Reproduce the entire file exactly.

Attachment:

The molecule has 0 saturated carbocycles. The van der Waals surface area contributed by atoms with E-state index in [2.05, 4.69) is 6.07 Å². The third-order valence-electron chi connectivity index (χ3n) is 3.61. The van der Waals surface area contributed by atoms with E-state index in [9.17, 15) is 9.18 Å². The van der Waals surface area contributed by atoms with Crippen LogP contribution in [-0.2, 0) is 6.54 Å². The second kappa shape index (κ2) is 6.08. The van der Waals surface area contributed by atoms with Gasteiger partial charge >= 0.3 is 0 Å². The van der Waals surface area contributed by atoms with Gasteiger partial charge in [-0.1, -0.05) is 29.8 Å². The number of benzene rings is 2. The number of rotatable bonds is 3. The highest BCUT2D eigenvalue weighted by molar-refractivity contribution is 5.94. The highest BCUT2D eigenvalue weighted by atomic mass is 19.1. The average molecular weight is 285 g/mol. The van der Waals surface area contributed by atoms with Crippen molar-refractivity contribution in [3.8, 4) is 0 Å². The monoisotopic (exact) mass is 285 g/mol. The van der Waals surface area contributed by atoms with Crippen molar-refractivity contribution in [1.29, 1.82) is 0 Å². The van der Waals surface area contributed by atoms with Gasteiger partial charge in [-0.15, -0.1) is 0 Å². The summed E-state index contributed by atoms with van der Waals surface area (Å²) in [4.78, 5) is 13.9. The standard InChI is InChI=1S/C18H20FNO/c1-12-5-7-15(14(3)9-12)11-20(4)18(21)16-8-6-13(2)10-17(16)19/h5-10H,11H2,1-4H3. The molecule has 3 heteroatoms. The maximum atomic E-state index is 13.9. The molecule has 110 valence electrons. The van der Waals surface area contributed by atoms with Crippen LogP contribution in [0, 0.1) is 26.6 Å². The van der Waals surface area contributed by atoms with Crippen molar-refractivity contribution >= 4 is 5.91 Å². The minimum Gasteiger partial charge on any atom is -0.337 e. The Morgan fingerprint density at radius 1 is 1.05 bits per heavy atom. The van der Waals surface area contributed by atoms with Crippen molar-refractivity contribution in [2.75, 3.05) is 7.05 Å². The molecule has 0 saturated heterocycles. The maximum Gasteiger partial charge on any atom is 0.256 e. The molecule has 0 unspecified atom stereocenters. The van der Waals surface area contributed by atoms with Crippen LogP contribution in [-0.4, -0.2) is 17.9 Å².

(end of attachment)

The molecule has 0 saturated carbocycles. The van der Waals surface area contributed by atoms with E-state index in [2.05, 4.69) is 6.07 Å². The third-order valence-electron chi connectivity index (χ3n) is 3.61. The van der Waals surface area contributed by atoms with E-state index in [9.17, 15) is 9.18 Å². The van der Waals surface area contributed by atoms with Crippen LogP contribution in [-0.2, 0) is 6.54 Å². The second kappa shape index (κ2) is 6.08. The van der Waals surface area contributed by atoms with Gasteiger partial charge >= 0.3 is 0 Å². The van der Waals surface area contributed by atoms with Gasteiger partial charge in [-0.1, -0.05) is 29.8 Å². The number of benzene rings is 2. The number of rotatable bonds is 3. The highest BCUT2D eigenvalue weighted by molar-refractivity contribution is 5.94. The highest BCUT2D eigenvalue weighted by atomic mass is 19.1. The average molecular weight is 285 g/mol. The van der Waals surface area contributed by atoms with Crippen molar-refractivity contribution in [3.8, 4) is 0 Å². The monoisotopic (exact) mass is 285 g/mol. The van der Waals surface area contributed by atoms with Crippen molar-refractivity contribution in [1.29, 1.82) is 0 Å². The van der Waals surface area contributed by atoms with Gasteiger partial charge in [-0.15, -0.1) is 0 Å². The summed E-state index contributed by atoms with van der Waals surface area (Å²) in [4.78, 5) is 13.9. The standard InChI is InChI=1S/C18H20FNO/c1-12-5-7-15(14(3)9-12)11-20(4)18(21)16-8-6-13(2)10-17(16)19/h5-10H,11H2,1-4H3. The molecule has 3 heteroatoms. The maximum atomic E-state index is 13.9. The molecule has 110 valence electrons. The van der Waals surface area contributed by atoms with Crippen LogP contribution in [0, 0.1) is 26.6 Å². The van der Waals surface area contributed by atoms with Crippen molar-refractivity contribution >= 4 is 5.91 Å². The minimum Gasteiger partial charge on any atom is -0.337 e. The Morgan fingerprint density at radius 1 is 1.05 bits per heavy atom. The van der Waals surface area contributed by atoms with Crippen molar-refractivity contribution in [2.75, 3.05) is 7.05 Å². The molecule has 0 saturated heterocycles. The maximum Gasteiger partial charge on any atom is 0.256 e. The molecule has 0 unspecified atom stereocenters. The van der Waals surface area contributed by atoms with Crippen LogP contribution in [-0.4, -0.2) is 17.9 Å².